Remember the thrill of discovering the surnames of your 3rd G-Grandparents? Or the maiden name of a long passed relative? We identify with our family surnames, don’t we? Whether a surname is the one that we were born with, married into or from a branch of the family we admire, it is a tangible link to our ancestors.
Surnames have a complex history. Most cultures didn’t have surnames until the mid-1500s. A few cultures had surnames earlier than that while others did not have surnames until the 20th century. Let’s explore surnames.
June is a fitting month to talk about marriage since it is one of the most popular months for weddings. A friend and fellow genealogist recently shared this marriage certificate site for Minnesota. I thought perhaps it might be an unknown treasure for many of you as it was for me.
Those of us who have farmer ancestors find a wealth of information tied to land records. If your ancestor homesteaded, you can request the homestead packet records from the national archives. In addition to researching homestead records, you can tease out some interesting facts from the Land Tract Records. Let’s look.
This year marks the 75th anniversary of D-Day. We pause to remember D-Day as both the turning point of World War II and the immense cost of the war. With each anniversary of World War II, more and more of our veterans have passed and those stories and memories pass with them unless we capture them in our histories.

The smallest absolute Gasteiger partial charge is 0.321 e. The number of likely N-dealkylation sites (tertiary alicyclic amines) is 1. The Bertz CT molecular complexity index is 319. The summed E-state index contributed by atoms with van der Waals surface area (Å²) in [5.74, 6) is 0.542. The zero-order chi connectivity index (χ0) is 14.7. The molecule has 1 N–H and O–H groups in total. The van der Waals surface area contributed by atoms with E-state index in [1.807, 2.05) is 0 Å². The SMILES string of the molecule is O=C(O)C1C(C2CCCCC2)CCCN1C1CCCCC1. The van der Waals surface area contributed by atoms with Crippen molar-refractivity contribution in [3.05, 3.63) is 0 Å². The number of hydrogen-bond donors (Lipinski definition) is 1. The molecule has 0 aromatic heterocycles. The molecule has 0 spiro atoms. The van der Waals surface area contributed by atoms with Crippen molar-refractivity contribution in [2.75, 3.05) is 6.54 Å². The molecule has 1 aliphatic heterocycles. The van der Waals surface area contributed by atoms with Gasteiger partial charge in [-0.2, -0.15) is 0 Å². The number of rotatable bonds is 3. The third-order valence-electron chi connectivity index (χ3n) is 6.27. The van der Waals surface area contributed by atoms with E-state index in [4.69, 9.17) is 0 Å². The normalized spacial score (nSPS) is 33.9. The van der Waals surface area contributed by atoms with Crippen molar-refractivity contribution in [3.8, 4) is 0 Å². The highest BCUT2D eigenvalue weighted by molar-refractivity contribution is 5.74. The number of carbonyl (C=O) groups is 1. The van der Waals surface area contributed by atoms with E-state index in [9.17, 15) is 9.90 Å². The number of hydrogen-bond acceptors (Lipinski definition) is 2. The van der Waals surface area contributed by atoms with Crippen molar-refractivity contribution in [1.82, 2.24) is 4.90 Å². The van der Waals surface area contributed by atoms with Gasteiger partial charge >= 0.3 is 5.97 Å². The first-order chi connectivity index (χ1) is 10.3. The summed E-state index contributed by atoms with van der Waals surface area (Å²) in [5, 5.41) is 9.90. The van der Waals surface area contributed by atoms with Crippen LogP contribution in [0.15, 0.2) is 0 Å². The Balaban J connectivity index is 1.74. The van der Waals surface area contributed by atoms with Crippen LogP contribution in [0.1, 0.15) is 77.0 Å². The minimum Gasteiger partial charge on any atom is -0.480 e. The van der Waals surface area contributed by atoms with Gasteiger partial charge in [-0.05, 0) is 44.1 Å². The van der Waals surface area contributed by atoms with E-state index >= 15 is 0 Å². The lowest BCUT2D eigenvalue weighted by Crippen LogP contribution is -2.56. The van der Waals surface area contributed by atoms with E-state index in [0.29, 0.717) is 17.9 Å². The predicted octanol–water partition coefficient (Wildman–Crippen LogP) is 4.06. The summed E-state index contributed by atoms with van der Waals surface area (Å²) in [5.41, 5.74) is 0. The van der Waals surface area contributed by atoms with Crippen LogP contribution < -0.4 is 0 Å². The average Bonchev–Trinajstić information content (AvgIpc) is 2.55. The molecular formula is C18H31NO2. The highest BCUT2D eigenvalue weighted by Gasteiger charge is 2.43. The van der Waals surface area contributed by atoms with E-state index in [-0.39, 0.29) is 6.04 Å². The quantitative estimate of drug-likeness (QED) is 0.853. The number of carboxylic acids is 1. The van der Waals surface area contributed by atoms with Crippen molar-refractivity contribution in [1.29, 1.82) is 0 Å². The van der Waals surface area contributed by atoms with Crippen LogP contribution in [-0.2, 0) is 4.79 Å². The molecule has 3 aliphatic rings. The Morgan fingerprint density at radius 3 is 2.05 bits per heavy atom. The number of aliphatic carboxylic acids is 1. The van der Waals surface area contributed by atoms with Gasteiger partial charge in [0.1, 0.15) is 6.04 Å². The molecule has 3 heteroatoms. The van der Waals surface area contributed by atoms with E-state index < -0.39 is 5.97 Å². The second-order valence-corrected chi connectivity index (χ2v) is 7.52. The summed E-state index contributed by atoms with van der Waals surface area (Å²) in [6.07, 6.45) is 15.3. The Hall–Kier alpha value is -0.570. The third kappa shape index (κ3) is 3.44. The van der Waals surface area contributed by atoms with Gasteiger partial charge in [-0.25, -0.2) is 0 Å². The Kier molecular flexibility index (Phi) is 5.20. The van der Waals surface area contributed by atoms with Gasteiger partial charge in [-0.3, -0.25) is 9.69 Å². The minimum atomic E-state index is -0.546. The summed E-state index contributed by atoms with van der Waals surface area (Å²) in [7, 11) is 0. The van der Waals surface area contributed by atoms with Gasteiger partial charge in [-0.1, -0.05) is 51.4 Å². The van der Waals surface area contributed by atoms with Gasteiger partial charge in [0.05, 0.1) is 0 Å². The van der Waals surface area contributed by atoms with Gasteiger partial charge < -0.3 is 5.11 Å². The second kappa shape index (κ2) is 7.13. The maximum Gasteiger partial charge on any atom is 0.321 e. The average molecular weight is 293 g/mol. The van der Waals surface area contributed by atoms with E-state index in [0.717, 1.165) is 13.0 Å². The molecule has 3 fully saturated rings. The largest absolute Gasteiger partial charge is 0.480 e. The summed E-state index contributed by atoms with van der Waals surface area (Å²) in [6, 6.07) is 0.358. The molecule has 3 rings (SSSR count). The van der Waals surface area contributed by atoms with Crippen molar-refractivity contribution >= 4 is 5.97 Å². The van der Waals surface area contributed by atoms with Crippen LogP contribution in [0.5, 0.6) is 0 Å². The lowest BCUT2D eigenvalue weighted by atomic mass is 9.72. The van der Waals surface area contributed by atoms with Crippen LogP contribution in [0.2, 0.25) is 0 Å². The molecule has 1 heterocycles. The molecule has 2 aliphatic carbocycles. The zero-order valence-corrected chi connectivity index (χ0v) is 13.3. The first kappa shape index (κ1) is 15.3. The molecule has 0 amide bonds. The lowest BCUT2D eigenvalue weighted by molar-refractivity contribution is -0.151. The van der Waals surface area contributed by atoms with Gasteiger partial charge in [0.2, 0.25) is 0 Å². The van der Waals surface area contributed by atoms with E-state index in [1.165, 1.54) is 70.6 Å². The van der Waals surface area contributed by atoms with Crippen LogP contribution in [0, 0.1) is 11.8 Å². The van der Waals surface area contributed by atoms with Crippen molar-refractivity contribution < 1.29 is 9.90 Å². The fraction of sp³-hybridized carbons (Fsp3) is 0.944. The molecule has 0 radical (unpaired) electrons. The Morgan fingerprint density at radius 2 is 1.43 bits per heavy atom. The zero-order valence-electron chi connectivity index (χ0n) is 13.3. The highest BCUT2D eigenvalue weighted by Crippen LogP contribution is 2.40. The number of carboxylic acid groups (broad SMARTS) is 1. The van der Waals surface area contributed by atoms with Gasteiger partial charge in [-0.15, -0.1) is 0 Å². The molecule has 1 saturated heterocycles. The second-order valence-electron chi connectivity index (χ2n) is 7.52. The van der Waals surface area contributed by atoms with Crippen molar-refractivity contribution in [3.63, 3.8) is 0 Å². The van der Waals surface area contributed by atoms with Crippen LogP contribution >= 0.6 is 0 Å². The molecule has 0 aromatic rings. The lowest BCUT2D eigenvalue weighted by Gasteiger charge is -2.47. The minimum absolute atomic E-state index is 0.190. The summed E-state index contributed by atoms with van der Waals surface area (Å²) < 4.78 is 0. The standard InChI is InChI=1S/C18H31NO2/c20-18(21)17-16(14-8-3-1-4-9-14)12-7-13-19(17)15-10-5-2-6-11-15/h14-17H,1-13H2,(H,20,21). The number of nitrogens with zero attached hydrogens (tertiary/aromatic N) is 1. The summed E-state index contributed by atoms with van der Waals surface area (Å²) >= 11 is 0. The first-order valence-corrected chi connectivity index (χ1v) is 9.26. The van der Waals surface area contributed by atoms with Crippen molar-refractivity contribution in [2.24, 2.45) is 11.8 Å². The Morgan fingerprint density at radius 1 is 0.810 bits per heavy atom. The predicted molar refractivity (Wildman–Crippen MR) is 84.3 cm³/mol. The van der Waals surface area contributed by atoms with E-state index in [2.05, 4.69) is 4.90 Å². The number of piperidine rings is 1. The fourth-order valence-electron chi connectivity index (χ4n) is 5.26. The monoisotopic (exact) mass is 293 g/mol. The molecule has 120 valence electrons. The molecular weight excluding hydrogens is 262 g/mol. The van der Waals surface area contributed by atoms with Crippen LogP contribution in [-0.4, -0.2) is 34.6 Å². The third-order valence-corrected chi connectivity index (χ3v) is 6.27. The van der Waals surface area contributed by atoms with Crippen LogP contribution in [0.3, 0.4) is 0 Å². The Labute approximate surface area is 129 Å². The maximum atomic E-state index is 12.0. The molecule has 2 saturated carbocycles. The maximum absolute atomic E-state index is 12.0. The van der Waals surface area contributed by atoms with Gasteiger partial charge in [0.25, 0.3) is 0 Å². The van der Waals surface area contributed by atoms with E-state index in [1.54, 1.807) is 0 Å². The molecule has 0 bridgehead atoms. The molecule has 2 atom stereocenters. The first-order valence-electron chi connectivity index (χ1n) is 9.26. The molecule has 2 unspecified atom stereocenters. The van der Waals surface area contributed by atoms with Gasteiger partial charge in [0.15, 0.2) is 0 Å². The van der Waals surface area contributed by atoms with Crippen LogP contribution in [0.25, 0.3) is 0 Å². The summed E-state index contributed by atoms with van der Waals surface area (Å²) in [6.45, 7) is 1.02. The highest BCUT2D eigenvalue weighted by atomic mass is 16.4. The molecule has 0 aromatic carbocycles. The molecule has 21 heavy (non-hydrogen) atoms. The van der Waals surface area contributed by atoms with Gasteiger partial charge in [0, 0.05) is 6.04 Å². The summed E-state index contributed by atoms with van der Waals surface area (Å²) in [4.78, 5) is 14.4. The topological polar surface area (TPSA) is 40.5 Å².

If you have a living relative who participated in World War II, spend some time with them learning their story. Perhaps you have letters, diaries, pictures or other documentation that you can use to write their story. If none of those options are available to you, you can still find more information about the experiences of other soldiers who had similar experiences or were perhaps in the same unit.
Thank heavens for people who are mechanically minded and can fix machines or invent new ones! As a relative helped fix a truant vehicle this week, this was top of mind. As you research your family and decide what information to include in your story, think about people in your branches who “could fix anything” and what you could write about them. There are some resources that will help you explore this slant.
With a lifelong passion for genealogy and history, the author enjoys the opportunity to share genealogy tidbits, inspiring others to research and write their family story.